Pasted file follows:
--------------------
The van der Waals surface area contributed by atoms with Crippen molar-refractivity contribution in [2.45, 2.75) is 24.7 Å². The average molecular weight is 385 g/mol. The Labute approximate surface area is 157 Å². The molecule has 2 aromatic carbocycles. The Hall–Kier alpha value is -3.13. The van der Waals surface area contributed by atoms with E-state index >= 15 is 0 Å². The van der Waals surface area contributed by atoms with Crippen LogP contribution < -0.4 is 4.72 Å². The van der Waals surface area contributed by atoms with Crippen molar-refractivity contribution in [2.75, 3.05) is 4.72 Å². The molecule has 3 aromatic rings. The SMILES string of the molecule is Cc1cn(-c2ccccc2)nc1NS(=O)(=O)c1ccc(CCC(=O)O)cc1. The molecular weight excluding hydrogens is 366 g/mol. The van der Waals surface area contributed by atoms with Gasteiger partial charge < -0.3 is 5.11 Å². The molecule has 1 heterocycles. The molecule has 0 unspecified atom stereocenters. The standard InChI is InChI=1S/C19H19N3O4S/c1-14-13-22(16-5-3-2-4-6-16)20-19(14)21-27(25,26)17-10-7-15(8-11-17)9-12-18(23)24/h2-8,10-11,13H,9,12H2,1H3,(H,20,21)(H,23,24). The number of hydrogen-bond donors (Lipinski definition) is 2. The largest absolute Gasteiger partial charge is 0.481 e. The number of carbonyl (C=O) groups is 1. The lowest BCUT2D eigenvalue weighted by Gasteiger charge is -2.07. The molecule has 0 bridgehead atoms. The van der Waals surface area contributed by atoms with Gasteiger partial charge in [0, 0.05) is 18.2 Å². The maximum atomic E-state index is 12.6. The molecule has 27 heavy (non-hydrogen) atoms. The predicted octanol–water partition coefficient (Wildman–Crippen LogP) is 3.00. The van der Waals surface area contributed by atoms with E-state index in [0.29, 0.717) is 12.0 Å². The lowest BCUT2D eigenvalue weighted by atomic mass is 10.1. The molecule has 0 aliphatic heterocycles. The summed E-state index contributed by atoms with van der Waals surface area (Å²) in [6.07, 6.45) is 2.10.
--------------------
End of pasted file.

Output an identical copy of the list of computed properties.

The van der Waals surface area contributed by atoms with Crippen molar-refractivity contribution in [2.45, 2.75) is 24.7 Å². The average molecular weight is 385 g/mol. The Labute approximate surface area is 157 Å². The molecule has 2 aromatic carbocycles. The Hall–Kier alpha value is -3.13. The van der Waals surface area contributed by atoms with E-state index >= 15 is 0 Å². The van der Waals surface area contributed by atoms with Crippen LogP contribution < -0.4 is 4.72 Å². The van der Waals surface area contributed by atoms with Crippen molar-refractivity contribution in [2.75, 3.05) is 4.72 Å². The molecule has 3 aromatic rings. The SMILES string of the molecule is Cc1cn(-c2ccccc2)nc1NS(=O)(=O)c1ccc(CCC(=O)O)cc1. The molecular weight excluding hydrogens is 366 g/mol. The van der Waals surface area contributed by atoms with Gasteiger partial charge < -0.3 is 5.11 Å². The molecule has 1 heterocycles. The molecule has 0 unspecified atom stereocenters. The standard InChI is InChI=1S/C19H19N3O4S/c1-14-13-22(16-5-3-2-4-6-16)20-19(14)21-27(25,26)17-10-7-15(8-11-17)9-12-18(23)24/h2-8,10-11,13H,9,12H2,1H3,(H,20,21)(H,23,24). The number of hydrogen-bond donors (Lipinski definition) is 2. The largest absolute Gasteiger partial charge is 0.481 e. The number of carbonyl (C=O) groups is 1. The lowest BCUT2D eigenvalue weighted by Gasteiger charge is -2.07. The molecule has 0 bridgehead atoms. The van der Waals surface area contributed by atoms with Gasteiger partial charge in [0, 0.05) is 18.2 Å². The maximum atomic E-state index is 12.6. The molecule has 27 heavy (non-hydrogen) atoms. The predicted octanol–water partition coefficient (Wildman–Crippen LogP) is 3.00. The van der Waals surface area contributed by atoms with E-state index in [0.29, 0.717) is 12.0 Å². The lowest BCUT2D eigenvalue weighted by atomic mass is 10.1. The molecule has 0 aliphatic heterocycles. The summed E-state index contributed by atoms with van der Waals surface area (Å²) in [6.07, 6.45) is 2.10.